Furedy: Socio-political Aspects of the Recovery and Recycling of Urban Wastes in Asia
Furedy, Christine. "Socio-political Aspects of the Recovery and Recycling of Urban Wastes in Asia." Conservation & Recycling 7.2-4 (1984): 167-173.
"In the cities of developing countries, the factors that will most transform solid waste management in the near future will be social and political rather than technical."
Argues for a shift from a technical innovation focused approach to one that considers social and political aspects of solid waste management, particularly in relation to the informal sector waste scavengers, but also in consideration of the constraints to a technical approach in many rapidly developing countries and cities.
Collectors and scavengers aid in the collection of waste; this paper outlines some of the social and political issues to be considered in promoting the integration of informal sector with techno-managerial approaches.
The paper outlines research priorities to be addressed if socio-political factors are to be taken into account:
What is the structure of the informal systems of recuperation (itinerant waste buyers), scavenging and recycling?
What are the pathways of the recovered materials [could be thought of as a type of value chain analysis (recommended by WIEGO) or supply chain analysis]?
What is the relationship between the formal and informal sectors?
What are the public health aspects of waste recycling?
What are the attitudes, perceptions and behaviors within and of the informal sector?
What public interventions and educational efforts influence waste-related behavior?
The paper also discusses five main areas of tension (persistent dilemmas) inherent in the discussion of integrated solid waste management (formal and informal sector integration):
between common good and individual rights;
between health concerns and employment access;
between economic efficiency and humane policies;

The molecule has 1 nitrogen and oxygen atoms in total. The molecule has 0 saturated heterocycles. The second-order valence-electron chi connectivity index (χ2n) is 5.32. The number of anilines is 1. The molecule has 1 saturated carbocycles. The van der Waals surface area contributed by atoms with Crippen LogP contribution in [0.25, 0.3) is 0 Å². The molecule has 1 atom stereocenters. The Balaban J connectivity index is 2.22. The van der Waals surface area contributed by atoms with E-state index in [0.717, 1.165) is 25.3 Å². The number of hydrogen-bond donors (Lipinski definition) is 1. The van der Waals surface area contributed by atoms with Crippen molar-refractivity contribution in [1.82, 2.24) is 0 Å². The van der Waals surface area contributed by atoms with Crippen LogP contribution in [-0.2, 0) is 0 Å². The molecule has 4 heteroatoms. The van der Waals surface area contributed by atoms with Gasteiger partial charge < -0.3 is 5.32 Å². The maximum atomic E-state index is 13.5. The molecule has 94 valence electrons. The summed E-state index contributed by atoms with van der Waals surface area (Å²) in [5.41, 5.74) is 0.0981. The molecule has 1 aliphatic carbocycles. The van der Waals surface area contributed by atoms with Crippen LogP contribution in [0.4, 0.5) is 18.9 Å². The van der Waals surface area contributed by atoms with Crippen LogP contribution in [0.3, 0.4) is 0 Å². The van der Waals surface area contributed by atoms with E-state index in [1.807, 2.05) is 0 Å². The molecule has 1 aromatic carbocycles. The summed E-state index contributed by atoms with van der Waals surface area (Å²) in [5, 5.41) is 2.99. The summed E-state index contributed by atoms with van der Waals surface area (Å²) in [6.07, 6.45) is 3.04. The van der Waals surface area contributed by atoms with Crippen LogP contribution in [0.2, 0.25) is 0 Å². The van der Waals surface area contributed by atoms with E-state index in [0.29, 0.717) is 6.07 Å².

between promotion of industry and preservation of environmental quality;
and, between municipal enterprise and private enterprise.
Method: primarily a discussion paper as follow-up to a workshop on waste recycling held in Calcutta, May 1983
These five areas of tension raise many questions about how to best promote development and economic opportunity within the informal waste sector. Is it appropriate to promote an economic activity that has significant health impacts? Are there ways to decrease the exposure to risk while allowing for resource recovery (even Northern recycling facilities are highly hazardous work environments)? What commitment does a municipality have to provide economic opportunity and how can this also benefit the commitment to public health and municipal order (as well as environmental goals)? Where in the cycle does it benefit the most people, or have the greatest positive impact, to promote informal sector or small- business opportunities? How can a municipality benefit from resource recovery while also promoting economic opportunity for the people (conflict of the municipality with the people it serves)?
This paper reinforces the need for an overarching vision and plan for solid waste management at the municipal level that addresses not just techno-managerial concerns such as facility upgrading and fleet maintenance, but also socio-political-economic and environmental protection goals.